Congress just set up another government shutdown deadline
- The Senate voted to reopen the government on Monday.
- The deal will create another shutdown deadline — this time on February 8.
- The next shutdown fight could be even more contentious as Congress nears a deadline for a key immigration program.
The Senate on Monday finally voted to end the federal government shutdown by passing a short-term funding bill, with a deal that will keep the government open through February 8 in addition to addressing other issues with the Children's Health Insurance Program (CHIP).
But the short-term nature of the deal leaves open the possibility that the battle could repeat itself just three weeks from now.
By the next deadline, policy analysts say, the two parties will see even less agreement. That could make the next fight even more fraught.
"A vote to reopen the government today could be a fake-out," Greg Valliere, chief strategist at Horizon Investments, said in an email following the Senate vote. "It simply would postpone a bitter fight over immigration, which will be very difficult to resolve by early February."
The linchpin in the Senate agreement on Monday was a guarantee from Senate Majority Leader Mitch McConnell to consider legislation to codify the Deferred Action for Childhood Arrivals (DACA) immigration program.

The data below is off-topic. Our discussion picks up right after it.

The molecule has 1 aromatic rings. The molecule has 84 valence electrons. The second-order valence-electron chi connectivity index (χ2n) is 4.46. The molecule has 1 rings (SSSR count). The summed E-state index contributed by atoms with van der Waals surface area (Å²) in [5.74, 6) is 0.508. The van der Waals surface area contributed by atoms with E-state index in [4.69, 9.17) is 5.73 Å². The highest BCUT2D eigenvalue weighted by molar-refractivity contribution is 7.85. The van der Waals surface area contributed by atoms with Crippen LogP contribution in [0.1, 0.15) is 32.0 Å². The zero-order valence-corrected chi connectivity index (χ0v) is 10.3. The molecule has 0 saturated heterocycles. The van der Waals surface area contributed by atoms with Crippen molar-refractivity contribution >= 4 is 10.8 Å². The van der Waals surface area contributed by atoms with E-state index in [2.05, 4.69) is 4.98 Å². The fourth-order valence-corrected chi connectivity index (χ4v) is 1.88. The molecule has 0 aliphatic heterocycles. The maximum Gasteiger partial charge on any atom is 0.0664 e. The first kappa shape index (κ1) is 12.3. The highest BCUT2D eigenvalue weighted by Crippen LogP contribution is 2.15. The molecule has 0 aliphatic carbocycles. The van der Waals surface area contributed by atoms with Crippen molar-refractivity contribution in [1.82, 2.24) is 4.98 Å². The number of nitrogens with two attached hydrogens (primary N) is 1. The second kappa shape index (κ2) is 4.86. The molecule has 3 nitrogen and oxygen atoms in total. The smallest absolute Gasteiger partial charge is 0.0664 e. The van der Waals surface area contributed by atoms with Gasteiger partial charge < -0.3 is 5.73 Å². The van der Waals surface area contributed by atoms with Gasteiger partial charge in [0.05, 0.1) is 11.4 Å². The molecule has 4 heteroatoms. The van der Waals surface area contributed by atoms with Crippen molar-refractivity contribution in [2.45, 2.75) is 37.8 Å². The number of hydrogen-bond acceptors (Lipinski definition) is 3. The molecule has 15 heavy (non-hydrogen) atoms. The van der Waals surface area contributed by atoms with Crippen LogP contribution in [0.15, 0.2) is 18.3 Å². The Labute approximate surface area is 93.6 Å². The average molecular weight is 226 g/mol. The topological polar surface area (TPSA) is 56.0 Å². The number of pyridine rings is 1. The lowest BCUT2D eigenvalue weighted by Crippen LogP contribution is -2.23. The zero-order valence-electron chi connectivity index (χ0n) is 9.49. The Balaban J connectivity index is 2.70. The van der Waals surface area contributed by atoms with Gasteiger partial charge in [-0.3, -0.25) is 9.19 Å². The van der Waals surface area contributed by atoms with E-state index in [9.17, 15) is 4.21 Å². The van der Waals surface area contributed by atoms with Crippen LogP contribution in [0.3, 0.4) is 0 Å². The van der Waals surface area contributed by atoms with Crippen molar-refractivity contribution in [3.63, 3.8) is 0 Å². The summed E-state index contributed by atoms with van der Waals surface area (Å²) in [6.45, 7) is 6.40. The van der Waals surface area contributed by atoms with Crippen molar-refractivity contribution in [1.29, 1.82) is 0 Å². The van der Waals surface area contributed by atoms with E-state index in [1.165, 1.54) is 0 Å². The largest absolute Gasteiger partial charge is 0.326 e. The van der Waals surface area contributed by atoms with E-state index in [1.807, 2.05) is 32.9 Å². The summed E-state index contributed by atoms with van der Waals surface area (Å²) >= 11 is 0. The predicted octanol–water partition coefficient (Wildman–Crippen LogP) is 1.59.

The Obama-era program protects from deportation nearly 700,000 undocumented immigrants who were brought to the US as minors. President Donald Trump said he would end the program as it existed in September, but gave Congress until March 5 to pass a bill to enshrine the program into law.
While leaders from both parties have expressed a desire to protect DACA recipients, progress has been minimal toward a deal to permanently solve the issue.
"Too early to declare winners or losers as this is truly just a cease fire. The same fiscal fight will restart in February and the next iteration will be far more contentious given new dynamics in the immigration debate and the return of the debt ceiling," said Isaac Boltansky, an analyst at Compass Point.
For instance, Trump told a meeting of lawmakers from both parties earlier this month that he would "sign anything" Congress passed. But when Democratic Whip Sen. Dick Durbin and GOP Sen. Lindsey Graham released a bipartisan bill, the White House said Trump opposed it.
Given the lack of progress, solving the issue within three weeks — and in turn avoiding another shutdown — seems like a difficult prospect, Valliere said.
"Both parties are dominated by hard-liners on immigration, and the president seems clueless on the key issues," he told Business Insider. "So this is not resolved, not by a long shot."
The deal also cleared the decks of another piece of significant leverage for the GOP: the Children's Health Insurance Program.
Republicans added CHIP, which provides healthcare coverage to about 9 million children, to the funding bill as an incentive to get Democratic votes. Many moderate Democrats in states Trump won in 2016 cited the CHIP funding as a primary reason for their support of the deal.
But without this pressure point in the next funding legislation, the focus on DACA will be close to exclusive if Republicans can't attach another Democratic request.
"Nothing in this legislation gives me any confidence that in three weeks Congress won’t end up exactly where we are today," Democratic Sen. Bob Menendez told reporters.
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